Lori Burkhart is Editor-in-Chief of Public Utilities Fortnightly.
New Mexico's State Capitol is Santa Fe, the oldest in the U.S., founded in 1610 as the government seat of Nuevo México in New Spain. Fast forward a mere four hundred years and Santa Fe is home to the New Mexico Public Regulation Commission.
The PRC Commissioners and Staff are busy, tasked by the state legislature with implementation of the Energy Transition Act, calling for a phased transition to clean energy with goals of fifty percent renewables by 2030, eighty percent by 2040, and net zero for IOUs by 2045 and for co-ops by 2050.
The PRC also is involved in a plethora of rulemakings to address new or existing rules on community solar, grid modernization, interconnection, and integrated resource plans. Commissioners are enhancing the state's broadband services in rural communities and making clean energy accessible to those with lower incomes. If that wasn't enough regulating in the public interest, add in recently approved transportation electrification plans from the state's three IOUs, which are ongoing.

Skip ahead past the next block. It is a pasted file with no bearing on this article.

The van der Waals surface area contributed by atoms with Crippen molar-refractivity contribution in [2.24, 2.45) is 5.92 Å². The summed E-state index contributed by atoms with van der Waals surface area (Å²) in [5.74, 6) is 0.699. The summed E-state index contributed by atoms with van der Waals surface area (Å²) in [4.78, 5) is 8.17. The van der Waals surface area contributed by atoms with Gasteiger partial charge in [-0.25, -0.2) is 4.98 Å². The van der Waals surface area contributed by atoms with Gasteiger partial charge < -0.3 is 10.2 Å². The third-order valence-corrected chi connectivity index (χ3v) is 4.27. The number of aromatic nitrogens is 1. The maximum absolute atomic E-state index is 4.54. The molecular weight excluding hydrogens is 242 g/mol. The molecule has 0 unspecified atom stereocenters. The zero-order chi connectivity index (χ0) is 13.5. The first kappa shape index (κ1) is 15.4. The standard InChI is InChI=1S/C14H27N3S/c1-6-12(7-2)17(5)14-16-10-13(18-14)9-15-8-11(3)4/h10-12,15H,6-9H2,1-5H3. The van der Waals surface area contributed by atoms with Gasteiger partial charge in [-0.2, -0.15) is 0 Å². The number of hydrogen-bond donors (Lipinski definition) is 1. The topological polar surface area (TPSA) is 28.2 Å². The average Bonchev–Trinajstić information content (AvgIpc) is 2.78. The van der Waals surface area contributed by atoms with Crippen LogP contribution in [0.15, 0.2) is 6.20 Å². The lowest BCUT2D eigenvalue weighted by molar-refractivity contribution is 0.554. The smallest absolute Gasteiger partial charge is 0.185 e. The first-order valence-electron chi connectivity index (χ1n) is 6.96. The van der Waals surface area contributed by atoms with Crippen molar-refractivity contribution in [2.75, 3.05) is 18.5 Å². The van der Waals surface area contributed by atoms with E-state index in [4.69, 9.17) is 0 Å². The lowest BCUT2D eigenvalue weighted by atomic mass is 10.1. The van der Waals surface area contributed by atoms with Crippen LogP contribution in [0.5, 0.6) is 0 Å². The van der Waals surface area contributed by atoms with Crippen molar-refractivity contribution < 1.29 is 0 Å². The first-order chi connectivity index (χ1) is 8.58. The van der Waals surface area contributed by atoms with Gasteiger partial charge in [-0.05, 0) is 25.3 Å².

There is much more too, in what is a race against time. For the five-member elected Commission at the end of 2022 will change to a three-member appointed one. The Commissioners said they want to leave it all better. Here, they tell you in their words about the coming changes and the status and future of the energy and utilities industry in the beautiful State of New Mexico.
New Mexico PRC articles: